North Dakota’s New Bitcoin Bill Fails For Now
Regulatory policies are forming across many states in the U.S. concerning digital currencies. This week in North Dakota a bitcoin-related bill was unsuccessful moving forward during the state’s House of Representatives vote for Bill 2100. North Dakota’s Bitcoin Bill Last year North Dakota’s Business and Labor Committee created Bill 2100 in order to discover […]
Regulatory policies are forming across many states in the U.S. concerning digital currencies. This week in North Dakota a bitcoin-related bill was unsuccessful moving forward during the state’s House of Representatives vote for Bill 2100.
North Dakota’s Bitcoin Bill
Last year North Dakota’s Business and Labor Committee created Bill 2100 in order to discover the “feasibility and desirability of regulating virtual currency, such as bitcoin.” The legislative proposal discusses subjects like money transmission, permissible investments, and licensure. Bill 2100 describes bitcoin as a medium of exchange, but one that is not recognized by the federal government, stating:
‘Virtual currency’ means a digital representation of value used as a medium of exchange, a unit of account, or a store of value, but does not have legal tender status as recognized by the United States government.
The digital currency and blockchain legislative advocacy group Coin Center initially criticized Bill 2100 for failing to define what “control” of bitcoins would mean. The organization noted the bill’s original text was amended and the advocacy group said they were pleased to see North Dakota take a “more cautious approach.”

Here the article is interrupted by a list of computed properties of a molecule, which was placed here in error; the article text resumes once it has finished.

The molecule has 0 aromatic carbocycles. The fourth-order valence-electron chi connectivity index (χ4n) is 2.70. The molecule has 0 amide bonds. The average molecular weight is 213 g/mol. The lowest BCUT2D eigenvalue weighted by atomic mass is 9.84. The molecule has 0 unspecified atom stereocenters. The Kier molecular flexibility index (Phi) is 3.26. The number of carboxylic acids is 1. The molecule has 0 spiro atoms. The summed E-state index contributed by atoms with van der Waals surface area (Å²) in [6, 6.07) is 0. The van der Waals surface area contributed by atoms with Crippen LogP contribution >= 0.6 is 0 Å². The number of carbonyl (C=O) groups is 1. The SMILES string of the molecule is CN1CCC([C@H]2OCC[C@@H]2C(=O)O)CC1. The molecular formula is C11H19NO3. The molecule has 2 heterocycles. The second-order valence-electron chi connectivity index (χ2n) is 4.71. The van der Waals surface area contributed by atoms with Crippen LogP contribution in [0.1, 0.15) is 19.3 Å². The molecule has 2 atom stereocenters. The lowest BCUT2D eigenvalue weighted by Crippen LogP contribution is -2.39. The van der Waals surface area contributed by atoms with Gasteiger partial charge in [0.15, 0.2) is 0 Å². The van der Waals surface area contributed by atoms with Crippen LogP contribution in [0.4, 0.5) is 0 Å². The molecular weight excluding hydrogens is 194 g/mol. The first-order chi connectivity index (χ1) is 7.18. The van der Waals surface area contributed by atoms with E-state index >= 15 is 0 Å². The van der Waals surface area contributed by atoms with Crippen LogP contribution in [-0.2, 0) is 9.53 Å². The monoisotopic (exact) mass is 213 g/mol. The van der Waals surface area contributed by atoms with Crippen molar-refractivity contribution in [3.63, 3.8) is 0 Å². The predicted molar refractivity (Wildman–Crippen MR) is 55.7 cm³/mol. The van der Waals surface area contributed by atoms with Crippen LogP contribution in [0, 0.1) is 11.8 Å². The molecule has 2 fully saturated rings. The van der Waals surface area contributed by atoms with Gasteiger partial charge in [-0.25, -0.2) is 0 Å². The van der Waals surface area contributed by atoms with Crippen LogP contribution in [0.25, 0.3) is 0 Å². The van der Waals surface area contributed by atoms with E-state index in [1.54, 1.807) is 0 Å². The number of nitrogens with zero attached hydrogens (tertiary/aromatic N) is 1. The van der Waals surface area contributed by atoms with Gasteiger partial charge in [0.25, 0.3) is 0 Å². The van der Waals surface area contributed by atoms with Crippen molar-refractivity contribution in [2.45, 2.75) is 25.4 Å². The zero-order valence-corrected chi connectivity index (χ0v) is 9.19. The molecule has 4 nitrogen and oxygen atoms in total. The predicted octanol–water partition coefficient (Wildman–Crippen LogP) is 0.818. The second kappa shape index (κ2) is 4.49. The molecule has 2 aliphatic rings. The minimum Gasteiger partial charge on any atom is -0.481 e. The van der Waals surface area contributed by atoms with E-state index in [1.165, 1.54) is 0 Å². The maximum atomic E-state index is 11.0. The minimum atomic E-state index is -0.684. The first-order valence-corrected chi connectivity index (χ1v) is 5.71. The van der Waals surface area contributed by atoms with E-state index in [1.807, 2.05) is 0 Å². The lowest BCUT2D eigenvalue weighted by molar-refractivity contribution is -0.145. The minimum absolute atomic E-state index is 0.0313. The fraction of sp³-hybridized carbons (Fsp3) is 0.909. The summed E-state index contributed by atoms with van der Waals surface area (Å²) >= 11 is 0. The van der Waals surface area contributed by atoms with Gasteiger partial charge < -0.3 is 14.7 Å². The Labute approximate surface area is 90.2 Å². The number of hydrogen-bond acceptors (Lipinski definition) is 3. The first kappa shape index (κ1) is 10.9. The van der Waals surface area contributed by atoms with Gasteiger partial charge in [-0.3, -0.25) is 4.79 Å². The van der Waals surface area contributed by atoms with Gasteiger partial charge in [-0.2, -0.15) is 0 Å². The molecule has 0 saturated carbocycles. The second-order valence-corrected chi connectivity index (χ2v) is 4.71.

Initially Coin Center took issue with Bill 2100’s legislative interpretations of money transmission control. Coin Center’s Peter Van Valkenburgh explains the legal definition is important to ensure permissionless networks and innovation is not stifled.
“We urge North Dakota to include that definition in their legislation, so that the law would not be amenable to interpretations treating infrastructure providers (multi-sig wallets, lightning network nodes, miners, or full nodes) as money transmitters thus requiring that these low-risk, non-custodial innovators be licensed,” details Coin Center.
Bill 2100 Fails During House of Representatives Vote
This past January Bill 2100 passed its way through the Senate’s voting proceedings. The Senate hearing for Bill 2100 passed unanimously with 46 votes and quickly found its way to the House of Representatives. On February 9, the House began its first reading of the virtual currency mandates referred by the Business and Labor Committee. During the second reading on March 1, Bill 2100 failed to pass with only four ‘Yeas‘ and an overwhelming 84 ‘Nays‘.
The North Dakota Bill failed similarly to the recent California virtual currency bill, which lawmakers may attempt to resubmit. Government officials in California said they would resubmit their legislative framework in 2017 and North Dakota’s Bill 2100 could also go back to the Senate, as well.
Digital Currency Legislation and Regulatory Burden Can Affect Bitcoin Businesses and Regional Customers
Bitcoin proponents are watching these legislative attempts and policies very closely hoping innovation will not be squelched. Regulations can cause burdens to bitcoin startups and customers residing in a particular region. For instance, Coinbase has recently announced it would be ceasing operations in Hawaii due to regulatory policy. Bitfinex explained they would not obtain a license to operate in Washington State. Furthermore, regulatory burden from New York’s Bitlicense had caused businesses to leave in droves. Many bitcoin advocates hope lawmakers take a more cautious approach.
What do you think about North Dakota’s bill? Let us know in the comments below.
Images courtesy of Pixabay, and the North Dakota House of Representatives.
Do you want to talk about bitcoin in a comfortable (and censorship-free) environment? Check out the Bitcoin.com Forums — all the big players in Bitcoin have posted there, and we welcome all opinions.